Thérèse, Faustina, and Alphonsus: Heaven’s Trust Triangle


st. faustinaOne of the most perplexing puzzles in human salvation is the confrontation between taking salvation and sin seriously on one hand and, yet, feeling an almost insurmountable uselessness in one’s daily effort to save one’s soul on the other. The paradox is clear: we have to take salvation seriously, but the more seriously we take salvation, the more impossible salvation really seems.

After all, we are very imperfect, inconsistent, cowardly, weak, selfish, judgmental, and hypocritical creatures. Chained to our own limitations, yet confronted with the sheer magnitude of Christ’s example of humble, loving, and unconditional service and love; we are left with a seemingly, almost pathetically impossible, task of saving our souls, never mind that of others.

Given the above bleak challenge, it is easy to imagine how many give up and surrender the ship before it even sails, much less confronts the storms it will surely face. Why try to be good and help others when we can barely keep our heads above water trying to swim across this raging sea of corruption, sin, evil, and selfishness? How can we be expected to “grow up” and act like responsible followers of Christ when we more closely resemble moral children?

Therein is the paradox that torments all of us from time to time, and blocks our clear vision and path to eternal salvation. Namely, how can we be God’s children and yet not act like children?

Certainly, the devil gleefully invites us to surrender to this struggle, reminding us at every turn just how unfair, unrealistic, and demanding God must be for expecting anything near the perfection of Christ from such moral misfits and rejects as we surely are. We have been propped up to lose, like twisted puppets, by a God who surely must enjoy treating us like piñatas He can bash whenever possible.

However, we must remember that the above thinking is loser thinking from the biggest loser and prince of lies who wants nothing more than as many companions in hell as he can get. A wonderful trio of saints shows us the secret to salvation, happiness, trust, peace, and simplicity in a world which thrives on pessimism, sadness, mistrust, cynicism, conflict, and complication.

St. Alphonsus de Liguori tells us that the secret to peace and happiness in this world is uniformity and surrender to God’s Will. According to this profound saint, much of the sin and struggle in our lives comes from the fanciful and false notion that we have a clue what is right for us, much less what we are doing, in the daily journey toward saving our souls.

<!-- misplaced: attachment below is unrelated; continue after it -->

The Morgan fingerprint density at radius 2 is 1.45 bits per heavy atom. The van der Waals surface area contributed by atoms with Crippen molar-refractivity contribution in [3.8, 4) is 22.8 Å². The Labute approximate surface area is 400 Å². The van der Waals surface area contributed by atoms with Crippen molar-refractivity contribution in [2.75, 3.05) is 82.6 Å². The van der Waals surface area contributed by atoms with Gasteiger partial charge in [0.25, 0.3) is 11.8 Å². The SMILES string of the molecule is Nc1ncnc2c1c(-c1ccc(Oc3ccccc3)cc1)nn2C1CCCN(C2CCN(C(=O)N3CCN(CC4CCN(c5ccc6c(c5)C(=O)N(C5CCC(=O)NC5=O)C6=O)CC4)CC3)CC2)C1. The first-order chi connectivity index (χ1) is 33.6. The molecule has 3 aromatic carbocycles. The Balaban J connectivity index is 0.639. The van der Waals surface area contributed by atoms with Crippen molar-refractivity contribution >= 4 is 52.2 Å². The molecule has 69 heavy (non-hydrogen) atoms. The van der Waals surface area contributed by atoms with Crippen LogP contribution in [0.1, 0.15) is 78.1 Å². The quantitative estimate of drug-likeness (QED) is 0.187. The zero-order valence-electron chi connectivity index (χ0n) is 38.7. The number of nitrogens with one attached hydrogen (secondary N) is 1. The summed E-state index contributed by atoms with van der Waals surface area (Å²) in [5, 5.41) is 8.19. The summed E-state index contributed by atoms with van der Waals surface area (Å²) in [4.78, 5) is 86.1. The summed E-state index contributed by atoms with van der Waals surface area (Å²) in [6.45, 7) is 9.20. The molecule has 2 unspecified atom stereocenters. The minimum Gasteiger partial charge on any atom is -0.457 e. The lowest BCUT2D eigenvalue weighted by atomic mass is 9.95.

If only we can surrender all to God’s Will, he argues, our path will become that much simpler, attainable, and peaceful. Our saint concludes that we worry less when we offer whatever happens, good or bad, in our lives, as the result of God’s Will and leave things at that.

If much, if not all, of our daily struggle comes from our efforts to help ourselves, or even please God, then, reasons the saint, cannot simply accepting all as the Will of God not help us reach the same ultimate goal of saving our souls with much less struggle and worry?

St. Thérèse, the Little Flower, and St. Faustina, the apostle of Divine Mercy, both argued that we must trust in God completely, and use everything in our lives, no matter how small, as an opportunity to show love of God and others. Combined with the insight of Alphonsus, we may rightfully ask why more people do not realize that complete, child-like trust in God’s Will can result in the kind of contentment, solace, peace, patience, and maturity that can only lead us closer to God.

Therein is the irony of this discussion. Namely, that salvation is not found by acting like children act, but rather by trusting and loving as children do.

Yes, saving our souls often seems like such a tall order as to be an absurd proposition. However, the secret to solving this absurd puzzle may be found in surrendering ourselves in total trust to the Will of God, and accepting all that comes our way as part of that Will.

Sin is born in selfishness, and convincing ourselves that we know best. Salvation, on the other hand, is the product of unselfish humility, and realizing that God always what is best for us.


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